21. 21 Population [F]rom the eighteenth century, new intellectual techniques (political arithmetic, statistical survey) operating within new governmental institutions (bureaus of economic management, public health, social assistance, public education) began to transform government into a series of domain-specific ‘problems’ open to expert analysis. ... it was in this sphere of ‘governmentality’ that a pastoral school system could present itself as an appropriate instrument for transforming the capacities of the population into a problem and object of government. (Hunter, 1994, p.28)

22. 22 Populational reasoning By defining groups in particular ways and maintaining records that gave material qualities to the construction of groups, populational reasoning “normalized” certain characteristics. What were socially constructed criteria appeared in time as “natural attributes” (e.g., “racial characteristics”). The historical and cultural specificity of the reasoning became submerged, and the appearance of the criteria as “natural” became reinforced through scientific techniques that were built around gathering data about the attributes. (Baker, 1998, p.131)

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24. 24 Human technologies Human technologies involve the calculated organization of human forces and capacities, together with other forces - natural, biological, mechanical – and artefacts –machines, weapons – into functioning networks of power. Within such a composition, elements are brought together that might appear, at first sight, to belong to different orders of reality: architectural designs, equipment and technical devices, professionals, bureaucracies, methods of calculation, inscriptions, reformatory procedures and the like. (Rose, 1999, p.8)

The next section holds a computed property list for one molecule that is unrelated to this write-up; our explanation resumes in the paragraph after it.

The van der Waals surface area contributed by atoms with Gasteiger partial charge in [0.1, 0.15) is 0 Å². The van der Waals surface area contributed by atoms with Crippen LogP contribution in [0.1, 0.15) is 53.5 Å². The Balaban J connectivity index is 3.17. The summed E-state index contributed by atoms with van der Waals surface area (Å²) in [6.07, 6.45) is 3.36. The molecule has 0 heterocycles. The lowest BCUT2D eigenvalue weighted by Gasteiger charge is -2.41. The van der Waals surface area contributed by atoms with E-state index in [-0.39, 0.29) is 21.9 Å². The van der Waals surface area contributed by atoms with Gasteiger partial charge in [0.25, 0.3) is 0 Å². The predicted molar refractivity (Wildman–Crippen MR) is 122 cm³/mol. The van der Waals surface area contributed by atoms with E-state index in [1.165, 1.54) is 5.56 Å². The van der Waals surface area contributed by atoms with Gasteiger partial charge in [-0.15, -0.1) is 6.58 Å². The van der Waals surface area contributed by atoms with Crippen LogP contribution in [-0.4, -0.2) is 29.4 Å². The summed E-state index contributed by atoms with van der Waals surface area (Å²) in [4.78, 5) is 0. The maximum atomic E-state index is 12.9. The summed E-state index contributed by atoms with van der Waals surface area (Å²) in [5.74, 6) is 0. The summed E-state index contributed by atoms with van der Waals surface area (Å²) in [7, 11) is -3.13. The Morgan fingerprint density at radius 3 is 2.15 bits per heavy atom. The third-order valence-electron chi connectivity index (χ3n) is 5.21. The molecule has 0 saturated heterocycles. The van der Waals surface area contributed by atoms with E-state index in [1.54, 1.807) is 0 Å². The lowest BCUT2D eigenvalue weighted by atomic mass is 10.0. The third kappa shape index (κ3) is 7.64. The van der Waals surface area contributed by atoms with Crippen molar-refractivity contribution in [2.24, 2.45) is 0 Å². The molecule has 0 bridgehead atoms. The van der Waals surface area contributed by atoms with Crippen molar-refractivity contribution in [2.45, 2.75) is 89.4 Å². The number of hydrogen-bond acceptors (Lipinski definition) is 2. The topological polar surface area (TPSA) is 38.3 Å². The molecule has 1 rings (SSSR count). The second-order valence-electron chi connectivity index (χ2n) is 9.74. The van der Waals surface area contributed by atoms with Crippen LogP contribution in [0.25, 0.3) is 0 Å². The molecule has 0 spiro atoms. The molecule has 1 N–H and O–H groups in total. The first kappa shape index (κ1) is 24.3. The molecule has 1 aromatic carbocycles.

25. 25 Activating governmentality Networks of: human capacities other forces (natural, biological, mechanical etc) artefacts

26. 26 Analytic questions deriving from the theories A genealogy of subjectivity along five pathways: Problematisations—where how and by whom aspects of the human are rendered problematic? Technologies—the means and programs developed to govern, shape humans Authorities—those who can speak the truth about human problems Teleologies (the forms of life which are the ideals, exemplars or aims for practices and programs for working on humans Strategies—procedures for regulating humans that are linked to wider political, moral, social objectives and domains (adapted from Rose, 1998, pp.25-28).

27. 27 Beyond progress, redemption and the apocalypse—the concept of the dispositif [P]rogrammes don’t take effect in the institutions in an integral manner; they are simplified, or some are chosen and not others; and things never work out as planned. But what I wanted to show is that this difference is not one between the purity of an ideal and the disorderly impurity of the real, but that in fact there are different strategies which are mutually opposed, composed and superposed so as to produce permanent and solid effects which can perfectly well be understood in terms of their rationality, even though they don’t conform to the initial programming: this is what gives the resulting apparatus (dispositif) its solidity and suppleness. (Foucault, 1991c, p.81)

28. 28 Data set The Education Gazette (EG) published monthly by the Education Department (1900-1929) Curriculum documents including the Course of Instruction for Primary Schools (CI), post-primary school courses, and the public examinations’ syllabi. (1874-1929) Parliamentary Papers (PP) of the South Australian Parliament (1874-1929) Educational reports which were influential in South Australia in the planning of state education for the older child (1880-1920)

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32. 32 Human technologies - drill

33. 33 Human technologies – drill

34. 34 Human technologies – drill To teach drill successfully, the closest attention to every minute detail is as necessary as in conducting a writing lesson. (1885 SAGG, p.120)